Judge extends online ban on 3D gun blueprints; company begins selling flash-drive copies–ABA Journal


Updated: A federal judge in Seattle has found that a former law student’s presumed First Amendment interests in publishing online blueprints for plastic 3D printed guns are “dwarfed by the irreparable harms” likely to be suffered by the states if federal restrictions on the blueprints are lifted.

The preliminary injunction issued Monday by U.S. District Judge Robert Lasnik blocks the federal government from allowing publication of the blueprints until resolution of the multistate lawsuit seeking to keep the blueprints offline. Lasnik had issued a temporary restraining order in the case July 31. The Associated Press, the Hill, the New York Times and Ars Technica have stories. The New York Attorney General has a press release.

The former law student, Cody Wilson, announced Tuesday that he is selling the blueprints through his company, Defense Distributed, despite Lasnik’s order, report the Associated PressArs Technica, the Austin American-Statesman and the Houston Chronicle.


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25 incredibly useful Google Docs tips and tricks–FastCompnay



When you’re working in a word processor, every second you save matters. And while Google Docs may seem simple on the surface, it’s practically overflowing with out-of-sight options that can help you get more done with less effort.

The best part? They’re all already there and just waiting to be embraced. All you have to do is find them-and then remember to put them to use. Here’s a head start.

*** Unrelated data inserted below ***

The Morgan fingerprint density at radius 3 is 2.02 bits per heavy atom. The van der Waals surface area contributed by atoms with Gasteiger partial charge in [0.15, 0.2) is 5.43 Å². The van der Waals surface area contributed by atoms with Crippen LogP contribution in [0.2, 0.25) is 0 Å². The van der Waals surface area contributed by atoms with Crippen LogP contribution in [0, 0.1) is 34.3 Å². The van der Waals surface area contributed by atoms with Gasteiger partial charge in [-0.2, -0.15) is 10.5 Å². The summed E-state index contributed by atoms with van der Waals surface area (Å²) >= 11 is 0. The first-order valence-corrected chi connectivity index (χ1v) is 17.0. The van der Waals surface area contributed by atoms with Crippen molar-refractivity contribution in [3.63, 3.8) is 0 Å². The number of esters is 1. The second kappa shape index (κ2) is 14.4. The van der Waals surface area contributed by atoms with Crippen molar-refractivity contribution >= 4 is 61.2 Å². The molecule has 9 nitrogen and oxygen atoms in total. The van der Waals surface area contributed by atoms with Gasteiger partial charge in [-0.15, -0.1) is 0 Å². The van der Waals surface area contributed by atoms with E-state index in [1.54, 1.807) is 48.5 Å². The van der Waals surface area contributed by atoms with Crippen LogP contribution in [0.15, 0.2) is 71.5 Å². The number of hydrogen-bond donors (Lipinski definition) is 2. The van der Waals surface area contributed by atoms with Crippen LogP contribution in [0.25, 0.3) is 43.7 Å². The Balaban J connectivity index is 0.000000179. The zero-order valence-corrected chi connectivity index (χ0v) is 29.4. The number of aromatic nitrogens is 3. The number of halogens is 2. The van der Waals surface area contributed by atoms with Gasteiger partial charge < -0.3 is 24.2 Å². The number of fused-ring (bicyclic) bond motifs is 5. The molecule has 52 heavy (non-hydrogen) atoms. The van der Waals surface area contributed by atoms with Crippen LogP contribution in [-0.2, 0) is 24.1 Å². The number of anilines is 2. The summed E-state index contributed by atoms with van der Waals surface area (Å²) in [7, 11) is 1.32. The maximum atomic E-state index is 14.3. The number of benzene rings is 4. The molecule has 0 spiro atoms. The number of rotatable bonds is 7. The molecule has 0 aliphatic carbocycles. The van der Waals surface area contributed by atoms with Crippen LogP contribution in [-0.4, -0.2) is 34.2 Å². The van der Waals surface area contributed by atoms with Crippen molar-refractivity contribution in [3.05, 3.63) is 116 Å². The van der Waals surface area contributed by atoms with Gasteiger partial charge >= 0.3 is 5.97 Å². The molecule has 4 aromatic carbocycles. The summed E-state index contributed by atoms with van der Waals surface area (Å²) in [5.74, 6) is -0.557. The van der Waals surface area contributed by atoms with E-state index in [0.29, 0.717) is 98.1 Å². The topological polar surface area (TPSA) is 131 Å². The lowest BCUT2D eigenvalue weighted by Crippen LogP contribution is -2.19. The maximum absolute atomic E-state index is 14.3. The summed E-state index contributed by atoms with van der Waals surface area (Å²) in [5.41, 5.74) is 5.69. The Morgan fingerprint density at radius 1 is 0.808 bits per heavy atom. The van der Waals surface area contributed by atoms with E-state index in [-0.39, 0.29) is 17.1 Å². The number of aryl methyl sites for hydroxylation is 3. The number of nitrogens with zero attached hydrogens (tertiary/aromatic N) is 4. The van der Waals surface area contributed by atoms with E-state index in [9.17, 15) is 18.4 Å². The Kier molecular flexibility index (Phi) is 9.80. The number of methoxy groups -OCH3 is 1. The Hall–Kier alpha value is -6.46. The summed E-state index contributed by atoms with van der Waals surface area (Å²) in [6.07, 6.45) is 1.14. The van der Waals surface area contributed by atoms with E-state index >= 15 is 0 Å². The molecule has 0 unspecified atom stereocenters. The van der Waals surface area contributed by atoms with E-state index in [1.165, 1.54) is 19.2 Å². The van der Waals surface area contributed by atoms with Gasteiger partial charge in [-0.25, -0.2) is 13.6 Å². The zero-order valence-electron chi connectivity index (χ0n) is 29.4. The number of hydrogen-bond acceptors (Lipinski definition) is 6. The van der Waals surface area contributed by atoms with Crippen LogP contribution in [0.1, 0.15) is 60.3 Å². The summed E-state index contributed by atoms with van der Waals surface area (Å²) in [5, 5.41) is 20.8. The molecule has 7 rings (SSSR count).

(Note that the items listed below are mostly specific to Docs’s version for desktop web browsers. Unless otherwise noted, they don’t apply to the mobile apps.)

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Woman sues US Customs over data copied from seized iPhone – Naked Security



On Thursday, the Council on American-Islamic Relations (CAIR), a Muslim civil rights group, announced that its New Jersey chapter had filed a case in federal court challenging the CBP’s “warrantless and unconstitutional seizure” of an American citizen’s phone.

Lazoja formally asked a federal judge to force border officials to delete data copied from her iPhone 6S Plus – a legal filing that’s formally known as a Rule 41(g) Motion, or as a Motion to Return Property.

It’s not her physical phone that she wants back. She got that back after 130 days.

Rather, she specifically wants assurances that copies of her data are deleted. As CAIR points out, Rule 41(g) motions are generally used for tangible items, as opposed to easily copied data. But it’s those easily made copies that she wants wiped out: copies that were taken without the CBP explaining its reason for seizure.


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